I work in a library and have had a young boy say that he didn't like a story because it couldn't happen. It's all about suspension of disbelief.
    You're never going to get universal popularity, but there's plenty of alternate histories available.
    Also, plenty of retro sci-fi which is similar.
     
  8. Betrayal
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    Betrayal New Member

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    An event during 1932 which could contribute to the end of the world (perhaps this world could be underground or hidden from the human world because of some special purpose) is that Adolf Hitler came into power in Germany, look it up.
     
  9. mammamaia
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    mammamaia nit-picker-in-chief Contributor

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    sounds fascinating!... go for it...
     
  10. twelveninetysix
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    twelveninetysix Member

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    Definitely go for it. Of course it didn't happen. Maybe the kid is determined to hate reading, but does he really think that all his favorite action movies happened, for example? Does he think that Batman is real, or that Mission Impossible is based on a true story? He's an idiot. Alternate history is a veritable minefield of good ideas. Every single important event that had occurred is a basis for dozens of different stories. Go for it!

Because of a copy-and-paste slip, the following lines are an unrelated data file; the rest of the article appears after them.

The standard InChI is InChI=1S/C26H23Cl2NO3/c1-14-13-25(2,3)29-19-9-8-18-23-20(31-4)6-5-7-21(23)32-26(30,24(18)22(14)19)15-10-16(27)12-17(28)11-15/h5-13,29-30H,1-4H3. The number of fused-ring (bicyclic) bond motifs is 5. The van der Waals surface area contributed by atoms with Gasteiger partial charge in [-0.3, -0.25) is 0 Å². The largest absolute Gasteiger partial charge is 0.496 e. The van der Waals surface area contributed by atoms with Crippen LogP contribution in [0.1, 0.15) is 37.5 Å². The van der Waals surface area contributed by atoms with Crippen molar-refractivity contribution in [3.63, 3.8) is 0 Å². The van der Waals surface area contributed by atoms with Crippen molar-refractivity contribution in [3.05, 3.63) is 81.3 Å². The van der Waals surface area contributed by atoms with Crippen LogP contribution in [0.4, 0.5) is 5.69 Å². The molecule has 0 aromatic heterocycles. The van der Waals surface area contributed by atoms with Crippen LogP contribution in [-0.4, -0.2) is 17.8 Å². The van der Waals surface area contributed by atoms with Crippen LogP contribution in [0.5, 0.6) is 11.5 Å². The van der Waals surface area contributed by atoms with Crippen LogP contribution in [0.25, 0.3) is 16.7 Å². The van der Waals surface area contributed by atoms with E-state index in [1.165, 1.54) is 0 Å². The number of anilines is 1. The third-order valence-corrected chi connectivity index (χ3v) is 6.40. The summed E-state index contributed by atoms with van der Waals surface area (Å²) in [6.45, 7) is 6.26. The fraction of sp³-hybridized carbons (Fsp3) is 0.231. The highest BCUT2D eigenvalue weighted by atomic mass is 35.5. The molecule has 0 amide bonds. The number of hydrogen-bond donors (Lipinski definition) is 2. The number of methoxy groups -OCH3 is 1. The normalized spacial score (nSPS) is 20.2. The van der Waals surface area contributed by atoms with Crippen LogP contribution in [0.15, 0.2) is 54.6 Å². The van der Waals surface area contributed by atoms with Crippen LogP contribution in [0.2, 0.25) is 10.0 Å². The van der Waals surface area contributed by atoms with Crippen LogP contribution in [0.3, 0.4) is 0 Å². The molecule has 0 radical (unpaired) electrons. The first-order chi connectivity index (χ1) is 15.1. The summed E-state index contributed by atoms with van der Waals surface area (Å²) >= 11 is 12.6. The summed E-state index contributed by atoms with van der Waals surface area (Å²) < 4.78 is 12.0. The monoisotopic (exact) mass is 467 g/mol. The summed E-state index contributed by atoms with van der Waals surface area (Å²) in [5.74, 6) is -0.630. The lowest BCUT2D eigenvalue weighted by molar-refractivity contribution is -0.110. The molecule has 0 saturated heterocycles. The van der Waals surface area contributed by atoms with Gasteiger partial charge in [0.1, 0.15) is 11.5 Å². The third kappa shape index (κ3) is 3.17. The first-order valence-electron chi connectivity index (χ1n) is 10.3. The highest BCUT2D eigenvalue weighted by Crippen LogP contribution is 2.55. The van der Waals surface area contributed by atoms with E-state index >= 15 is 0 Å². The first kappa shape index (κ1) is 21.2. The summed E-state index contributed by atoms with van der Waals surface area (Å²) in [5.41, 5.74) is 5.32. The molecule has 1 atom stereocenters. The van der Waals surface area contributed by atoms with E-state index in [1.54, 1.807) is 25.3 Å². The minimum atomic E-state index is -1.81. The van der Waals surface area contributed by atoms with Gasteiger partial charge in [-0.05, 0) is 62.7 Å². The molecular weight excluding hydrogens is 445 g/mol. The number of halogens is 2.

11. jonsnana
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    jonsnana Member

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    There's a whole genre of sci-fi called alternate history. So far my favorite author team is David Drake and Eric Flint, but you could be next. Write your book.
     
  12. picklzzz
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    picklzzz Senior Member

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    I think it sounds great because it's a hypothetical. I'm just wondering why the world ends at that date? I think it's more interesting BECAUSE we know it didn't. Makes you think about all the things we've developed and discovered since then and how the world has changed. I like brining myself back to a different time. In graduate school, I had to analyze a mathematician's works, and although I have computers and calculators and such at my disposal, I had to research this person and write an analysis only using what he had at his disposal at his time. I thought it was a great assignment - one of my favorites - so much so that I wrote forty extra pages beyond what was required! I really got into it! I think from the little you've written of your premise, I'm intrigued and want to know more. So, keep going. And if someone says it's stupid or they just don't understand, oh well. Just make sure it makes sense to you and that you can communicate your reasoning to the reader in some way.